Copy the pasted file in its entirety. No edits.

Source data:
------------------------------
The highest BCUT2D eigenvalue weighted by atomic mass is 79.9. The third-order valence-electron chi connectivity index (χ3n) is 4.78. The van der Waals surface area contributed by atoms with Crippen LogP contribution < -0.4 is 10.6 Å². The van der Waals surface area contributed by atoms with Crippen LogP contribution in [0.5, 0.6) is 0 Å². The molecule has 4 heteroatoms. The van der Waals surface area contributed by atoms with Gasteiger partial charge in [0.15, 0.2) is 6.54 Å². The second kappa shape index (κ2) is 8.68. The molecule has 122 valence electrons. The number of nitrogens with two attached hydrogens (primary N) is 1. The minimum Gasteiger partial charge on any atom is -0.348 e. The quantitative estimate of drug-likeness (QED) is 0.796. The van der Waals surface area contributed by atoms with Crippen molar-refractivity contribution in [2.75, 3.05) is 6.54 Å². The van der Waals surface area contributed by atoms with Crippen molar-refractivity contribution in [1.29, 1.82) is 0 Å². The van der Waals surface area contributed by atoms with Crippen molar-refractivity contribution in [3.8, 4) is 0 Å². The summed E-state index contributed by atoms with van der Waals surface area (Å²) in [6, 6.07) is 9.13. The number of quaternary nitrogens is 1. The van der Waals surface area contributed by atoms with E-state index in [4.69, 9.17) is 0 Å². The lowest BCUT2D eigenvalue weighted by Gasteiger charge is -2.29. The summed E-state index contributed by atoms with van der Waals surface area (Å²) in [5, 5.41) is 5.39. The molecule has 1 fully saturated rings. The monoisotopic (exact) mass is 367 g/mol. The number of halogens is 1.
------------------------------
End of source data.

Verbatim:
The highest BCUT2D eigenvalue weighted by atomic mass is 79.9. The third-order valence-electron chi connectivity index (χ3n) is 4.78. The van der Waals surface area contributed by atoms with Crippen LogP contribution < -0.4 is 10.6 Å². The van der Waals surface area contributed by atoms with Crippen LogP contribution in [0.5, 0.6) is 0 Å². The molecule has 4 heteroatoms. The van der Waals surface area contributed by atoms with Gasteiger partial charge in [0.15, 0.2) is 6.54 Å². The second kappa shape index (κ2) is 8.68. The molecule has 122 valence electrons. The number of nitrogens with two attached hydrogens (primary N) is 1. The minimum Gasteiger partial charge on any atom is -0.348 e. The quantitative estimate of drug-likeness (QED) is 0.796. The van der Waals surface area contributed by atoms with Crippen molar-refractivity contribution in [2.75, 3.05) is 6.54 Å². The van der Waals surface area contributed by atoms with Crippen molar-refractivity contribution in [1.29, 1.82) is 0 Å². The van der Waals surface area contributed by atoms with Crippen molar-refractivity contribution in [3.8, 4) is 0 Å². The summed E-state index contributed by atoms with van der Waals surface area (Å²) in [6, 6.07) is 9.13. The number of quaternary nitrogens is 1. The van der Waals surface area contributed by atoms with E-state index in [4.69, 9.17) is 0 Å². The lowest BCUT2D eigenvalue weighted by Gasteiger charge is -2.29. The summed E-state index contributed by atoms with van der Waals surface area (Å²) in [5, 5.41) is 5.39. The molecule has 1 fully saturated rings. The monoisotopic (exact) mass is 367 g/mol. The number of halogens is 1.